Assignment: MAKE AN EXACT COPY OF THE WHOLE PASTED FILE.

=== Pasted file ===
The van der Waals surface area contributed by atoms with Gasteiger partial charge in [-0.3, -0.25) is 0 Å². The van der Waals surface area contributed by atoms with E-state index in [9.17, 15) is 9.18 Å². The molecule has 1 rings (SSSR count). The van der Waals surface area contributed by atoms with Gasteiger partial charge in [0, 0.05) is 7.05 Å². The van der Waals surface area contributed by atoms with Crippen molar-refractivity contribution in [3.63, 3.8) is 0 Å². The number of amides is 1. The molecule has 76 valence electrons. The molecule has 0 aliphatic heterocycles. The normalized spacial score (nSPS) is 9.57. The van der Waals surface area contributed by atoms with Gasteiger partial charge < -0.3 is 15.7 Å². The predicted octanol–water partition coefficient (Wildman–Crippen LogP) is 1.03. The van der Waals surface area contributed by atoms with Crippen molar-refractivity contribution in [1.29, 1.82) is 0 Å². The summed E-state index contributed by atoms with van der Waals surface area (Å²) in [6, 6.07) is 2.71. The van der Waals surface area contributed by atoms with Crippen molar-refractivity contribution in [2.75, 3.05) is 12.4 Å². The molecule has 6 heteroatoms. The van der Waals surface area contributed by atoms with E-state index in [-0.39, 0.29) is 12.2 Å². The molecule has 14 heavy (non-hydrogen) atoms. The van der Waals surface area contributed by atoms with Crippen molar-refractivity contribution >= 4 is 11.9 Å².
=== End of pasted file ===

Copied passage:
The van der Waals surface area contributed by atoms with Gasteiger partial charge in [-0.3, -0.25) is 0 Å². The van der Waals surface area contributed by atoms with E-state index in [9.17, 15) is 9.18 Å². The molecule has 1 rings (SSSR count). The van der Waals surface area contributed by atoms with Gasteiger partial charge in [0, 0.05) is 7.05 Å². The van der Waals surface area contributed by atoms with Crippen molar-refractivity contribution in [3.63, 3.8) is 0 Å². The number of amides is 1. The molecule has 76 valence electrons. The molecule has 0 aliphatic heterocycles. The normalized spacial score (nSPS) is 9.57. The van der Waals surface area contributed by atoms with Gasteiger partial charge < -0.3 is 15.7 Å². The predicted octanol–water partition coefficient (Wildman–Crippen LogP) is 1.03. The van der Waals surface area contributed by atoms with Crippen molar-refractivity contribution in [1.29, 1.82) is 0 Å². The summed E-state index contributed by atoms with van der Waals surface area (Å²) in [6, 6.07) is 2.71. The van der Waals surface area contributed by atoms with Crippen molar-refractivity contribution in [2.75, 3.05) is 12.4 Å². The molecule has 6 heteroatoms. The van der Waals surface area contributed by atoms with E-state index in [-0.39, 0.29) is 12.2 Å². The molecule has 14 heavy (non-hydrogen) atoms. The van der Waals surface area contributed by atoms with Crippen molar-refractivity contribution >= 4 is 11.9 Å².